Next up Victoria Brown, her doctorate is on Victorian feminist literature. She currently researches collaborative systems, interface design, usability. Victoria: I’ll be talking more generally than Dean. The Canadian Writing Research Council is looking to do something pretty ambitios that only works in a collaborative DH environment. We have tools that can aim as big as we can. I want to focus on talking about a couple of things that define a DH Collaboratory. It needs to move beyond institutional repository model. To invoke persoective of librarian colleagues I want to address what makes us so weird… What’s different about us is that storing final DH materials is only part of the story, we want to find, amass, collect materials; to sort and organise them; to read, analyse and visualize. That means environments much be flexible, porous, really robust. Right now most of that work is on personal computers – we need to make these more scalable and interoperable. This will take a huge array of stakeholders buying into these projects. So a DH repository environment needs to be easy o manage, diverse and flexible. And some of these will only have a small amount of work and resources. In many projects small teanms of experts will be working with very little funding. So the CWRC Writer here shows you how you edit materials. On the right you see TEI markup. You can edit this and other aspects – entities, RDF open annotation mark up etc, notations allows you to construct triples from within the eidt. One of the ways to encourage interoperability is through use of common entities – connecting your work to the world of linked data. The idea is to increase consistency across projects with TEI markup and RDF means better metadata than the standard working in Word, publishing in HTML many use. So this is a flexible tool. Embedding this in a repository does raise questions about revisioning and archiving though. One of the challenges for repositories and DH is how we handle those ideas. Ultimately though we think this sort of tool can broaden participation in DH and collaboration in DH content. I think the converse challenge for DH is to work on more generalised environments to make sure that work can be interoperable. So we need to take something from solid and stable structure and move to the idea of shared materials – a porous silo maybe – where we can be specific to our work but share and collaborate with others.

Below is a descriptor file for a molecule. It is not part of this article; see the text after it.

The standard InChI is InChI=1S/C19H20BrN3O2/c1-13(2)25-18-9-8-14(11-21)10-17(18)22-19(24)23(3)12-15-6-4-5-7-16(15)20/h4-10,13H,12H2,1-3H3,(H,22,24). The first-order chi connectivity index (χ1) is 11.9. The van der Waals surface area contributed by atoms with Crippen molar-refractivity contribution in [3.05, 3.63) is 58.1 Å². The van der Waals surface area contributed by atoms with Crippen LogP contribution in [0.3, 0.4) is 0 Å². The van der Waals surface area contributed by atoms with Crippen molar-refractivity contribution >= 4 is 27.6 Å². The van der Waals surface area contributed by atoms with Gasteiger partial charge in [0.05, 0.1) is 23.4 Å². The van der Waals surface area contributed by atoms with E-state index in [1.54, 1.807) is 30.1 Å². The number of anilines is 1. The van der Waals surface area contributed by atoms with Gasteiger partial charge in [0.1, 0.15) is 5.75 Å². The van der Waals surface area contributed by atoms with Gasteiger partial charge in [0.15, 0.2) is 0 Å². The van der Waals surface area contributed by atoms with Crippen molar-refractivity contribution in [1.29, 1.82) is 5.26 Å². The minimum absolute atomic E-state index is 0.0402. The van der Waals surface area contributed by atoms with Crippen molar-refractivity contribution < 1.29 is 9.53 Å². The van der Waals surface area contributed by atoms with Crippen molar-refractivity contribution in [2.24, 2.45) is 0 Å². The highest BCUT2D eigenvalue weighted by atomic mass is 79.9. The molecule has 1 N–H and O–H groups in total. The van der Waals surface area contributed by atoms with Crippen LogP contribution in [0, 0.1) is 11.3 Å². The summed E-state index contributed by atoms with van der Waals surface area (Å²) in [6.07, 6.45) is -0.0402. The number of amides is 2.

The final speaker is Doug, he became first digital curator at NYPL. He’s currently editing music of the month blog at NYPL. Doug: the main thing we are doing is completely reconfiguring our repository to allow annotation of Fedora and take in a lot of audio nad video content. And particularly for large amounts of born digital collections. We’ve just started working with a company called BrightCove to share some of our materials. Actually we are hiring an engineer to design the interface for that – get in touch. We are also working on improved display interfaces. Right now it’s all about the idea of th egallery – the idea was that it would self-sustain through selling prints. We are moving to a model where you can still view those collections but also archival materials. We did a week long code sprint with DH developers to extend the Internet Archive book reader. We have since decided to move from that to New York Times backed reader – the NYT doc viewer with OCR and annotation there.

Q&A

Q1) I was interested in what you said about the CWRC writer – you said you wnated to record every key stroke. Have you thought about SVN or GIT that do all that versioning stuff already.

A1 – Susan) They are great tools for version control and it would be fascinating to do that. But do you put your dev money into that or do you try to meet needs of greatest number of projects? But we would definitely look in that direction to look at challenges of versioning introduced in dynamic online production environments.

 

 July 11, 2012  Posted by at 12:27 pm LiveBlog, Updates Tagged with: , , , ,  Comments Off on P4B: Shared Repository Services and Infrastructure LiveBlog
Jul 102012
 

There are two fantastic ways you can use your smartphone at Open Repositories this week!